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12 Ways to Build Intimacy in a Romantic Relationship

12 Ways to Build Intimacy in a Romantic Relationship

Most people at some point believe that real-life love should look like the fictional relationships we see play out in movies, television shows, and books. We think our romantic relationships aren’t measuring up if we don’t experience that type of fairy-tale connection. But relationships are not romance movies.

Maybe that’s why we keep meeting frogs.

As many women do, I dated a lot of men before I got married. Throughout my 20s and early 30s, I had a fairy-tale notion of what true love would look like. I believed that all would be well in my life if I met my perfect prince, and we would together live out our happy ever after.

I did end up marrying my prince. But he’s also human. He has issues and faults just like everybody else has, regardless of how wonderful he is.

At some point, I had to grow up and learn to release my false expectation of finding true happiness through romantic love. Yes, it was a letdown to discover that no knight was coming to rescue this damsel in distress. Sadly, that’s a myth.

But look at it this way: We’re all familiar with Romeo and Juliet. Stories like theirs are so relatable because the inaccessibility adds to the romance. This type of romantic story only works when a lover is absent. The love is unrequited. Sometimes someone has to die at the end of the story to make it fit into this model of romance. Other times we wait to see if they get to live out their happily ever after, but we often don’t find out if they do.

The fantasy of this type of romantic love is a substitute for vulnerable, connected, true intimacy. So, how do we stay happy and make our relationships succeed?

First, we must understand what true love is. Only then are we able to update and redefine fairytale romance into a more realistic and healthier interpretation of love.

Here are 12 ways to find true love, create genuine intimacy, and be fully satisfied in your romantic relationship:

  1. Use the relationship to learn how to be whole.

Relationships aren’t supposed to be based on your partner completing you. Rather, each partner needs to enter the relationship already whole. Only then can they share their lives synergistically. Releasing the romantic notion of merging into “one” will teach you to love being yourself as much as you love being in the relationship.

  1. Perceive each other as you truly are.

Viewing your partner as your ideal of what they should be will only lead to heartbreak. When you accept that you may not truly know your partner, you can begin discovering who they are, which frees you both to grow and mature both independently and together.

  1. Open yourself up to learning from one another.

Think of your partner as a mirror. Let the reflection you see in them show you the areas in which you could become a better partner and person.

  1. Be comfortable with yourself.

Learning to spend time by yourself will teach you to accept that love can’t rescue you from loneliness. Feeling secure and protected by yourself within the context of the relationship will help you will feel whole, happy, and complete.

  1. Analyze what you fight about.

Some couples try to create intimacy by repeatedly fighting and then reconciling. But all they’re doing is creating drama, which leads to avoidance of true intimacy. If you know what frightens you when it comes to intimacy, you can gain a clearer sense of what you’re fighting about. You’ll probably also fight less frequently.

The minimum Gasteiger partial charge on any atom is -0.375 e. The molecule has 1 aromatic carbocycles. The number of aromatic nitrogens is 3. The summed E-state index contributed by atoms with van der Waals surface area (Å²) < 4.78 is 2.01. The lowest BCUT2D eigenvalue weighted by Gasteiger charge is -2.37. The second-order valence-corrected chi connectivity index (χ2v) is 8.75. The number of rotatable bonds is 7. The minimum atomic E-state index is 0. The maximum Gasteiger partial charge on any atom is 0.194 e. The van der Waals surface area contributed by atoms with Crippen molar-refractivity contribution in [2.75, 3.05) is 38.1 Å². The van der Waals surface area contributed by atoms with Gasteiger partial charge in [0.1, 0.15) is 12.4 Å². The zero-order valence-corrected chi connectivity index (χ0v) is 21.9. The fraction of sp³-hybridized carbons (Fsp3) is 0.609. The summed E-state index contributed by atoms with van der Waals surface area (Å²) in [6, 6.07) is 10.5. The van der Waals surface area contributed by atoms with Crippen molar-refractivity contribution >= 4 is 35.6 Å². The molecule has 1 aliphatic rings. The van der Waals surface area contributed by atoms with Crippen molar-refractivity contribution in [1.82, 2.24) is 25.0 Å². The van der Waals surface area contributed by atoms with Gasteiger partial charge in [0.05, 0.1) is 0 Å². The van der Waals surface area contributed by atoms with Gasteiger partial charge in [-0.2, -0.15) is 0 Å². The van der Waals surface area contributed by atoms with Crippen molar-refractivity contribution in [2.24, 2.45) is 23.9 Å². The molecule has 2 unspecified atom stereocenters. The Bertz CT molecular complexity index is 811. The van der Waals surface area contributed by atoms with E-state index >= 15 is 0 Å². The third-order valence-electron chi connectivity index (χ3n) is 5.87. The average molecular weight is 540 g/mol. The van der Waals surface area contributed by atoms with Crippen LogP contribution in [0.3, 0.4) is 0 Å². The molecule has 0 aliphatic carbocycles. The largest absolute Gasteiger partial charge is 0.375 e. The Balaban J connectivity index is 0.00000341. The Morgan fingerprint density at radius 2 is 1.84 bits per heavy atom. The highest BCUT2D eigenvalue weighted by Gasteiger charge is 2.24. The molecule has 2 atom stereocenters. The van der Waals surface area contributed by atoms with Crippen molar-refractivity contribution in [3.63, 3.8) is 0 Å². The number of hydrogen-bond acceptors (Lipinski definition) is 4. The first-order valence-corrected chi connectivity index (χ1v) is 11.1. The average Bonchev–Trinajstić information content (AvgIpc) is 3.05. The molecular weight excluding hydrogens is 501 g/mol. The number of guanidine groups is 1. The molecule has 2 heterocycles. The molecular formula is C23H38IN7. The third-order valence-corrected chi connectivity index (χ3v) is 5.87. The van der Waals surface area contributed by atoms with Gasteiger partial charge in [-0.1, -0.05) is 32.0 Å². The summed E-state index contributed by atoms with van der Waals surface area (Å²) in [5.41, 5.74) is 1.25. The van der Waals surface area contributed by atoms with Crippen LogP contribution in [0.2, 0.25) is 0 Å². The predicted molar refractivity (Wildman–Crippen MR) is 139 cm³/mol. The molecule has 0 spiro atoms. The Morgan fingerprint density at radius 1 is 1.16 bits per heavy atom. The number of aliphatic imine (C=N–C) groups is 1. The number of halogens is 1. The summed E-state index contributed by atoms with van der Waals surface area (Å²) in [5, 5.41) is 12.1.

1. Be yourself.

People often cling to romantic love because they yearn for something that’s out of their reach—something in somebody else that they think they don’t possess within ourselves. Then when they finally do find love, they realize that they didn’t find what they were actually looking for.

You will only find true love if you first love yourself. You will only receive from a partner if you’re prepared to give.

  1. Embrace the mundane.

When the exciting fairy-tale stage of a new relationship draws to a close, we settle back into our ordinary day-to-day mode. The trick isn’t to avoid the mundane. Instead, understand that ordinariness is the true catalyst of intimacy. Sharing day-to-day life can, and does, become special.

  1. Open your heart.

People inherently long to be happy. For most of us, this happiness involves a desire to become close to somebody in an intimate way. To create true intimacy, explore the enormous capacity of your heart and be aware of the good that’s already in you.

  1. Focus on the love you can give.

Happiness isn’t rooted in the good feelings we have about ourselves because we’re loved by others. Instead, it’s based on the unconditional love we have toward ourselves and others. An unintended consequence of loving others unconditionally is that we will be loved more deeply in return.

  1. Release your expectations.

You may constantly be seeking companionship and romance in an attempt to fill a personal void. This will only lead to heartbreak. If you’re unconsciously avoiding loving yourself by expecting to receive love in a certain way, you’re wrapping up your sense of self in somebody else.

  1. Look within.

It becomes easier to perceive the good things about your partner when you see and appreciate the good within you. Draw upon your inner resources to provide yourself nurturing, attention, and love when you need it. This will let love naturally come to you instead of setting up expectations about how you think it should appear.

  1. Don’t lay blame on each other.

When you get upset or fight, don’t blame each other or point fingers. Instead, awaken yourself to what inside of you may be causing the conflict.

By no means is this an exhaustive list of ways to create true intimacy. How do you build intimate connections with your romantic partner?

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